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Household inflation expectations and consumer spending: evidence from panel data

Listed author(s):
  • Burke, Mary A.

    ()

    (Federal Reserve Bank of Boston)

  • Ozdagli, Ali K.

    ()

    (Federal Reserve Bank of Boston)

With nominal interest rates at the zero lower bound, an important question for monetary policy is whether, as predicted in prior theoretical work, an increase in inflation expectations would boost current consumer spending. Using survey panel data for the period from April 2009 to November 2012, we examine the relationship between a household's inflation expectations and its current spending, taking into account other factors such as the household's wage growth expectations, the uncertainty surrounding its inflation expectations, macroeconomic conditions, and unobserved heterogeneity at the household level. We examine spending behavior for large consumer durables as well as for nondurable goods. No evidence is found that consumers increase their spending on large home appliances and electronics in response to an increase in their inflation expectations. In most models, the estimated effects are small, negative, and statistically insignificant. However, consumers do appear more likely to purchase a car as their short-run inflation expectations rise. Additionally, in some models, spending on nondurable goods increases with short-run expected inflation. These estimated effects on nondurables spending are modest, not highly robust, and appear to be driven by the behavior of homeowners who did not have a mortgage. These findings are surprising because theory predicts that consumption of durable goods should be more sensitive to real interest rates than consumption of nondurable goods. In addition, consumers in our sample, on average, did not expect their nominal income growth to match inflation, and therefore an increase in expected inflation would create a negative income effect that discourages spending in both the present and the future. The findings suggest that, as a policy measure, raising inflation expectations may not be effective in boosting present consumption.

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Paper provided by Federal Reserve Bank of Boston in its series Working Papers with number 13-25.

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Length: 44 pages
Date of creation: 18 Dec 2013
Handle: RePEc:fip:fedbwp:13-25
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  1. Michael D. Hurd & Susann Rohwedder, 2013. "Measuring Total Household Spending in a Monthly Internet Survey: Evidence from the American Life Panel," NBER Chapters,in: Improving the Measurement of Consumer Expenditures, pages 365-387 National Bureau of Economic Research, Inc.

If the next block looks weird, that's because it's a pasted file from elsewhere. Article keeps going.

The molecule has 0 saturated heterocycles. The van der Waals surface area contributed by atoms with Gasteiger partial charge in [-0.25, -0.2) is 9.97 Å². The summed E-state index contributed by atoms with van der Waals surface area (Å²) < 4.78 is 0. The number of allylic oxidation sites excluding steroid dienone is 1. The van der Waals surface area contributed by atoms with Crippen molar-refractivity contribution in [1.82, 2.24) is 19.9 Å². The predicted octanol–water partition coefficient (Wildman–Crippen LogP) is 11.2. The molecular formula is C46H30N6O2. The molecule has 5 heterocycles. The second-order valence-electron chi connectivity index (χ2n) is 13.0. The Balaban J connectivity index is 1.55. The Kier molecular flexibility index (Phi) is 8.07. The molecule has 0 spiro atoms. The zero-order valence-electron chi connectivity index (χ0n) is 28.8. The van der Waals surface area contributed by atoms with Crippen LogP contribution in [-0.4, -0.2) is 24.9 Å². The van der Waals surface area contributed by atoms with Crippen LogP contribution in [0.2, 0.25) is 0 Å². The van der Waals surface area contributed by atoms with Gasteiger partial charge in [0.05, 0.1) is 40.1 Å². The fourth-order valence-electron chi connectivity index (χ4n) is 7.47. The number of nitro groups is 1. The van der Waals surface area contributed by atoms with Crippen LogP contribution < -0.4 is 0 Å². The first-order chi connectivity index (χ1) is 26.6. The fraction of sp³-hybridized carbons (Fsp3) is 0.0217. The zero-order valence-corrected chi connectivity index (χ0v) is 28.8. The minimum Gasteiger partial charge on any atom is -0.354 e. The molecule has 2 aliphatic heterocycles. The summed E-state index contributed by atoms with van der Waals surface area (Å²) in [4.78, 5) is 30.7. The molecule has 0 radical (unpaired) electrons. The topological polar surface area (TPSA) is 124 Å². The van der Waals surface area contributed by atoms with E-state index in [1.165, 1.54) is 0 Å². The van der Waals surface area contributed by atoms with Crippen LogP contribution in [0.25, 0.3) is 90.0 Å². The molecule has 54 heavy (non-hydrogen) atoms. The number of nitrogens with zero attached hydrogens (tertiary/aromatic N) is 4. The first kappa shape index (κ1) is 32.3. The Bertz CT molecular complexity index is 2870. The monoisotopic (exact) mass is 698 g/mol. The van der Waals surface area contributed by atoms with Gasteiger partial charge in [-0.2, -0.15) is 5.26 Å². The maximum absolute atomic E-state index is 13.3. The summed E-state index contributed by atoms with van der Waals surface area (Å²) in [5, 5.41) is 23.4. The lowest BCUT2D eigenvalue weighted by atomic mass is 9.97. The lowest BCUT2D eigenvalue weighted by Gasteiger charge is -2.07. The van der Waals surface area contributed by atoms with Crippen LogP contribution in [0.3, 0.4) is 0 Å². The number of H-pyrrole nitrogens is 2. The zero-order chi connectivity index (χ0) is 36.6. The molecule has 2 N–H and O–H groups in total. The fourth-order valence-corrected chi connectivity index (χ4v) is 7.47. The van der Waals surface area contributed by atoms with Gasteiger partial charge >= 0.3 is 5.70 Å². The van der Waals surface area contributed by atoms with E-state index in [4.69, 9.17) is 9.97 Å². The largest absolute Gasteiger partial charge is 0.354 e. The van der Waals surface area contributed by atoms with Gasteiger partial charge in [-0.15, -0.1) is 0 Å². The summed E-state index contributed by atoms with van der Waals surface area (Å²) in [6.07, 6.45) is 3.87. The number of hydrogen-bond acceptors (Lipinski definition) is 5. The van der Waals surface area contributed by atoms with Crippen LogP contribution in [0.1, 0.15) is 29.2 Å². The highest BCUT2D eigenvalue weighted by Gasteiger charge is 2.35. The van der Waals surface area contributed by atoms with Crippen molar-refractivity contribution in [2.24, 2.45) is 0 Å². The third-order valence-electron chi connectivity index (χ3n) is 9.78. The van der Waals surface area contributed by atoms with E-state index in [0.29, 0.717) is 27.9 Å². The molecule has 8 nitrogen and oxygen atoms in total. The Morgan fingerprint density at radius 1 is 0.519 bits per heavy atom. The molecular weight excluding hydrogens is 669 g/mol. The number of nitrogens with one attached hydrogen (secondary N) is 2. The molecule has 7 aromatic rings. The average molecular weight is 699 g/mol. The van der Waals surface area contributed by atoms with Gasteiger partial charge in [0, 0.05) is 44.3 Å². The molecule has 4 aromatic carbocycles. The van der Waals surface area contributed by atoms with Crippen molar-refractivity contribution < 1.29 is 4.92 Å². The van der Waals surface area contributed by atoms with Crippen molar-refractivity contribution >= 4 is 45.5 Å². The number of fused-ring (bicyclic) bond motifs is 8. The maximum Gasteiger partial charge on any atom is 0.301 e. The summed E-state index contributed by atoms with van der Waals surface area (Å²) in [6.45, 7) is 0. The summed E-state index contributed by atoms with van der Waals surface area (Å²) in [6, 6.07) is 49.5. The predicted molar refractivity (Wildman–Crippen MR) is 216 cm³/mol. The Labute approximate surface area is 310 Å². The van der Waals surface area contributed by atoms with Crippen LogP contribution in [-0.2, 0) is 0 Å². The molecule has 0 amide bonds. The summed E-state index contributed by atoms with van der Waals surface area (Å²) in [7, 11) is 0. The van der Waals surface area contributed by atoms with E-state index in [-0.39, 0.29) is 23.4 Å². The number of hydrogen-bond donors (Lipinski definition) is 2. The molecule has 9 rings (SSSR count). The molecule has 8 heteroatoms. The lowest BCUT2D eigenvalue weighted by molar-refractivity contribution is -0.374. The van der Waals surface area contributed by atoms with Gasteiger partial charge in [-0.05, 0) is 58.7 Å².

2. Austin Nichols, 2010. "Regression for nonnegative skewed dependent variables," BOS10 Stata Conference 2, Stata Users Group.
  3. Rüdiger Bachmann & Tim O. Berg & Eric R. Sims, 2015. "Inflation Expectations and Readiness to Spend: Cross-Sectional Evidence," American Economic Journal: Economic Policy, American Economic Association, vol. 7(1), pages 1-35, February.
  4. Lawrence J. Christiano & Martin Eichenbaum & Charles L. Evans, 2005. "Nominal Rigidities and the Dynamic Effects of a Shock to Monetary Policy," Journal of Political Economy, University of Chicago Press, vol. 113(1), pages 1-45, February.
  5. Alessandro Barattieri & Susanto Basu & Peter Gottschalk, 2014. "Some Evidence on the Importance of Sticky Wages," American Economic Journal: Macroeconomics, American Economic Association, vol. 6(1), pages 70-101, January.
  6. Hibiki Ichiue & Shusaku Nishiguchi, 2013. "Inflation Expectations and Consumer Spending at the Zero Bound: Micro Evidence," Bank of Japan Working Paper Series 13-E-11, Bank of Japan.
  7. Manning, Willard G., 1998. "The logged dependent variable, heteroscedasticity, and the retransformation problem," Journal of Health Economics, Elsevier, vol. 17(3), pages 283-295, June.
  8. Mary A. Burke & Michael Manz, 2011. "Economic literacy and inflation expectations: evidence from a laboratory experiment," Public Policy Discussion Paper 11-8, Federal Reserve Bank of Boston.
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